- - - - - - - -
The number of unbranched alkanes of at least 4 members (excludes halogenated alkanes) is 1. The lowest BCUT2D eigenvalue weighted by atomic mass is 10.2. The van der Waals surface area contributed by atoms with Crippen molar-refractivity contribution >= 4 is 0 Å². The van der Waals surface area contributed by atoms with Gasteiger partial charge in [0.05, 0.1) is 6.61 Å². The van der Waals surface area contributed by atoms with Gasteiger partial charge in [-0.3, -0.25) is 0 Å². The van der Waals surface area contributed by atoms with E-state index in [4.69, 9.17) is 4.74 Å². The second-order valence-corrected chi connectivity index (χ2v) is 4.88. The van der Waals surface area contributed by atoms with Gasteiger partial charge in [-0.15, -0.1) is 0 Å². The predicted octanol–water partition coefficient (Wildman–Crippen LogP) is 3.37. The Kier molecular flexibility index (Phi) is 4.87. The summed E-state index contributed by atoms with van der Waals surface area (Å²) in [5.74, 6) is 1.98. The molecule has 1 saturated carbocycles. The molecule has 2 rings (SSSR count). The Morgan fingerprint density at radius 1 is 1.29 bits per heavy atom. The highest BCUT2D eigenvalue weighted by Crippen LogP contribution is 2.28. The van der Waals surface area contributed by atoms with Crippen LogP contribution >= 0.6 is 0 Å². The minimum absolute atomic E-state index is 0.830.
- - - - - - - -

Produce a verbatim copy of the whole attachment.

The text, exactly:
The number of unbranched alkanes of at least 4 members (excludes halogenated alkanes) is 1. The lowest BCUT2D eigenvalue weighted by atomic mass is 10.2. The van der Waals surface area contributed by atoms with Crippen molar-refractivity contribution >= 4 is 0 Å². The van der Waals surface area contributed by atoms with Gasteiger partial charge in [0.05, 0.1) is 6.61 Å². The van der Waals surface area contributed by atoms with Gasteiger partial charge in [-0.3, -0.25) is 0 Å². The van der Waals surface area contributed by atoms with E-state index in [4.69, 9.17) is 4.74 Å². The second-order valence-corrected chi connectivity index (χ2v) is 4.88. The van der Waals surface area contributed by atoms with Gasteiger partial charge in [-0.15, -0.1) is 0 Å². The predicted octanol–water partition coefficient (Wildman–Crippen LogP) is 3.37. The Kier molecular flexibility index (Phi) is 4.87. The summed E-state index contributed by atoms with van der Waals surface area (Å²) in [5.74, 6) is 1.98. The molecule has 1 saturated carbocycles. The molecule has 2 rings (SSSR count). The Morgan fingerprint density at radius 1 is 1.29 bits per heavy atom. The highest BCUT2D eigenvalue weighted by Crippen LogP contribution is 2.28. The van der Waals surface area contributed by atoms with Crippen LogP contribution >= 0.6 is 0 Å². The minimum absolute atomic E-state index is 0.830.